Unpublished Disposition, 852 F.2d 1291 (9th Cir. 1988)

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US Court of Appeals for the Ninth Circuit - 852 F.2d 1291 (9th Cir. 1988)

UNITED STATES of America, Plaintiff-Appellee,v.ROSENDIN ELECTRIC, INC., Defendant-Appellant.UNITED STATES of America, Plaintiff-Appellee,v.C.V.E., INC., Defendant-Appellant.UNITED STATES of America, Plaintiff-Appellee,v.Louis M. ROSENDIN, Defendant-Appellant.UNITED STATES of America, Plaintiff-Appellee,v.William O. SCHAFHIRT, Defendant-Appellant.

Nos. 87-1115, 87-1117, 87-1118 and 87-1120.

United States Court of Appeals, Ninth Circuit.

Argued and Submitted May 11, 1988.Decided July 20, 1988.

Before PREGERSON, BOOCHEVER, and BEEZER, Circuit Judges.


The defendants appeal from the district court's order denying their motion to dismiss the indictment. We have jurisdiction under the collateral order exception to the final judgment rule. See United States v. Benjamin, 812 F.2d 548, 551-53 (9th Cir. 1987); United States v. Dederich, 825 F.2d 1317, 1319-21 (9th Cir. 1987).1 

We review for abuse of discretion a district court's denial of a motion to dismiss an indictment. United States v. Gonzalez, 800 F.2d 895, 899 (9th Cir. 1986). A district court may not dismiss an indictment unless the defendants make a showing of prejudice. Bank of Nova Scotia v. United States, --- S. Ct. ----, 56 U.S.L.W. 4714, 4715, 4718 (U.S. June 22, 1988). If the asserted grand jury irregularities could not have affected the grand jury's decision to return the indictment, there is no prejudice. Id. at 4716. The defendants have failed to demonstrate how the asserted grand jury irregularities in this case could have affected the grand jury's decision to issue the indictment. Because the defendants failed to show the requisite prejudice, the district court did not abuse its discretion in denying the motion to dismiss the indictment.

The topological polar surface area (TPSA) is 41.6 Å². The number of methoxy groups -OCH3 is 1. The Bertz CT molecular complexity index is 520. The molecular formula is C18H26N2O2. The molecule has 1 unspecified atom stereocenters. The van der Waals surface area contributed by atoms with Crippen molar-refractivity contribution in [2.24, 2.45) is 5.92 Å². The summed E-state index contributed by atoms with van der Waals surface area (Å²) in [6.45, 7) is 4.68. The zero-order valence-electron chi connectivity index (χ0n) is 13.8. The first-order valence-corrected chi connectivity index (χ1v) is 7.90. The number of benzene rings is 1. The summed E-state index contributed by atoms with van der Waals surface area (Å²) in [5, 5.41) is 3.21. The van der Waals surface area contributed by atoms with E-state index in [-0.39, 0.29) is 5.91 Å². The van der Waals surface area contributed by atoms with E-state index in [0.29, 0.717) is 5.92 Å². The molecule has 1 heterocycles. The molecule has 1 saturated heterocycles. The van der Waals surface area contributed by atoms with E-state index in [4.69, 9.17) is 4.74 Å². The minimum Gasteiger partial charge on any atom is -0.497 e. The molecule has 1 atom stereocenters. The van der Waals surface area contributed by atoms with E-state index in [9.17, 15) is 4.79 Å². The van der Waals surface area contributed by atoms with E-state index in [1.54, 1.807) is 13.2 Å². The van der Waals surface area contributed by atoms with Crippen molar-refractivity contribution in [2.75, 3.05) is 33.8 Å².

Nor did the district court abuse its discretion in refusing to allow questioning during the evidentiary hearing regarding Kwong's participation in a prior related investigation. See United States v. Wencke, 604 F.2d 607, 611 (9th Cir. 1979) (per curiam) (the mere fact that "a government attorney involved in a civil investigative phase is appointed Special Assistant United States Attorney in subsequent grand jury proceedings.... does not require disqualification.")



This disposition is not appropriate for publication and may not be cited to or by the courts of this circuit except as provided by 9th Cir.R. 36-3


We note that the Supreme Court has granted certiorari in United States v. Midland Asphalt Corp., 840 F.2d 1040 (2d Cir.), cert. granted, --- S. Ct. ----, 56 U.S.L.W. 3879 (June 27, 1988). Midland Asphalt Corp. involves the issue whether an order denying a motion to dismiss an indictment for alleged violations of Fed. R. Crim. P. 6 is an appealable interlocutory order. See 56 U.S.L.W. 3873 (June 27, 1988). In view of our resolution of this case, we do not believe that it would be fair to the parties to withhold our decision pending the outcome of Midland Asphalt Corp